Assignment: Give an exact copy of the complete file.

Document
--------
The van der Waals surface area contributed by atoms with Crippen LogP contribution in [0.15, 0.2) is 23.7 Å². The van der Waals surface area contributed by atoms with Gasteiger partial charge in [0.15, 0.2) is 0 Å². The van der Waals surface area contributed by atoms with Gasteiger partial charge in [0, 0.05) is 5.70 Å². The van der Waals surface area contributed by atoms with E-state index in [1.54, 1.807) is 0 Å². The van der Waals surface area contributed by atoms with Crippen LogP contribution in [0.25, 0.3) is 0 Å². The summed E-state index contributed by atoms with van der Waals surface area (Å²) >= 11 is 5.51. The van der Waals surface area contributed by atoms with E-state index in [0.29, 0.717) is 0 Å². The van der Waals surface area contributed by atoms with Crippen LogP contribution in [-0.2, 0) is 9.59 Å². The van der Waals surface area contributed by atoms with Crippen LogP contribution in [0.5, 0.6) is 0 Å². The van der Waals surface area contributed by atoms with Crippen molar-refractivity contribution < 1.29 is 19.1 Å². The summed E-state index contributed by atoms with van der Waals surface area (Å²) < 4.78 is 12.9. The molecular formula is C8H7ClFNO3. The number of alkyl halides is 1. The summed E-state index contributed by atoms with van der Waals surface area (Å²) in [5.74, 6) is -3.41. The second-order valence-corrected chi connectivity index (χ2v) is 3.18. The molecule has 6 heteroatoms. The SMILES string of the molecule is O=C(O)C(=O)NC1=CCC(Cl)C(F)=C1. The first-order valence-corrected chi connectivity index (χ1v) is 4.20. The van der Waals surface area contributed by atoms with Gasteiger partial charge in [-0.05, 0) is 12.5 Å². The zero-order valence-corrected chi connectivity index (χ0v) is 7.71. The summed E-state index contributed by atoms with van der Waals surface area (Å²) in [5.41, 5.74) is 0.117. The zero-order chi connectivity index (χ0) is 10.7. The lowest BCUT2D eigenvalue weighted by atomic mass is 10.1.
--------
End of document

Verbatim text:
The van der Waals surface area contributed by atoms with Crippen LogP contribution in [0.15, 0.2) is 23.7 Å². The van der Waals surface area contributed by atoms with Gasteiger partial charge in [0.15, 0.2) is 0 Å². The van der Waals surface area contributed by atoms with Gasteiger partial charge in [0, 0.05) is 5.70 Å². The van der Waals surface area contributed by atoms with E-state index in [1.54, 1.807) is 0 Å². The van der Waals surface area contributed by atoms with Crippen LogP contribution in [0.25, 0.3) is 0 Å². The summed E-state index contributed by atoms with van der Waals surface area (Å²) >= 11 is 5.51. The van der Waals surface area contributed by atoms with E-state index in [0.29, 0.717) is 0 Å². The van der Waals surface area contributed by atoms with Crippen LogP contribution in [-0.2, 0) is 9.59 Å². The van der Waals surface area contributed by atoms with Crippen LogP contribution in [0.5, 0.6) is 0 Å². The van der Waals surface area contributed by atoms with Crippen molar-refractivity contribution < 1.29 is 19.1 Å². The summed E-state index contributed by atoms with van der Waals surface area (Å²) < 4.78 is 12.9. The molecular formula is C8H7ClFNO3. The number of alkyl halides is 1. The summed E-state index contributed by atoms with van der Waals surface area (Å²) in [5.74, 6) is -3.41. The second-order valence-corrected chi connectivity index (χ2v) is 3.18. The molecule has 6 heteroatoms. The SMILES string of the molecule is O=C(O)C(=O)NC1=CCC(Cl)C(F)=C1. The first-order valence-corrected chi connectivity index (χ1v) is 4.20. The van der Waals surface area contributed by atoms with Gasteiger partial charge in [-0.05, 0) is 12.5 Å². The zero-order valence-corrected chi connectivity index (χ0v) is 7.71. The summed E-state index contributed by atoms with van der Waals surface area (Å²) in [5.41, 5.74) is 0.117. The zero-order chi connectivity index (χ0) is 10.7. The lowest BCUT2D eigenvalue weighted by atomic mass is 10.1.